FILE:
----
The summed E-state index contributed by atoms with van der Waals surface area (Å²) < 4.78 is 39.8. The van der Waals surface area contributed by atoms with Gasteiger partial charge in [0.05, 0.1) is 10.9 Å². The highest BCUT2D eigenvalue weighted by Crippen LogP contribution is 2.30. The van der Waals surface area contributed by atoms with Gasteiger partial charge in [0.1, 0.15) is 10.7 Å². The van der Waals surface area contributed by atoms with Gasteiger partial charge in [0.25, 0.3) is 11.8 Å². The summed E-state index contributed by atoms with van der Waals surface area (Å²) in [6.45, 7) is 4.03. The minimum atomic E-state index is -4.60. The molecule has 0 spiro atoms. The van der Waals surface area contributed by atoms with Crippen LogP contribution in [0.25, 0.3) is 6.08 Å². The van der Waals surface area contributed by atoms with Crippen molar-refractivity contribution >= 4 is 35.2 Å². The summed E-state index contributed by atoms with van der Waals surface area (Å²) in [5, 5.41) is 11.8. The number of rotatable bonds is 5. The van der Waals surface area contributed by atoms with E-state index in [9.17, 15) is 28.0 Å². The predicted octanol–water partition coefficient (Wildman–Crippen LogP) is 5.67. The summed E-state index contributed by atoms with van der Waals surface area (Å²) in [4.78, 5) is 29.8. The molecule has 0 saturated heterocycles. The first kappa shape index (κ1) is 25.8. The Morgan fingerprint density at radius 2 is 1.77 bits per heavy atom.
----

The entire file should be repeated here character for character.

The summed E-state index contributed by atoms with van der Waals surface area (Å²) < 4.78 is 39.8. The van der Waals surface area contributed by atoms with Gasteiger partial charge in [0.05, 0.1) is 10.9 Å². The highest BCUT2D eigenvalue weighted by Crippen LogP contribution is 2.30. The van der Waals surface area contributed by atoms with Gasteiger partial charge in [0.1, 0.15) is 10.7 Å². The van der Waals surface area contributed by atoms with Gasteiger partial charge in [0.25, 0.3) is 11.8 Å². The summed E-state index contributed by atoms with van der Waals surface area (Å²) in [6.45, 7) is 4.03. The minimum atomic E-state index is -4.60. The molecule has 0 spiro atoms. The van der Waals surface area contributed by atoms with Crippen LogP contribution in [0.25, 0.3) is 6.08 Å². The van der Waals surface area contributed by atoms with Crippen molar-refractivity contribution >= 4 is 35.2 Å². The summed E-state index contributed by atoms with van der Waals surface area (Å²) in [5, 5.41) is 11.8. The number of rotatable bonds is 5. The van der Waals surface area contributed by atoms with E-state index in [9.17, 15) is 28.0 Å². The predicted octanol–water partition coefficient (Wildman–Crippen LogP) is 5.67. The summed E-state index contributed by atoms with van der Waals surface area (Å²) in [4.78, 5) is 29.8. The molecule has 0 saturated heterocycles. The first kappa shape index (κ1) is 25.8. The Morgan fingerprint density at radius 2 is 1.77 bits per heavy atom.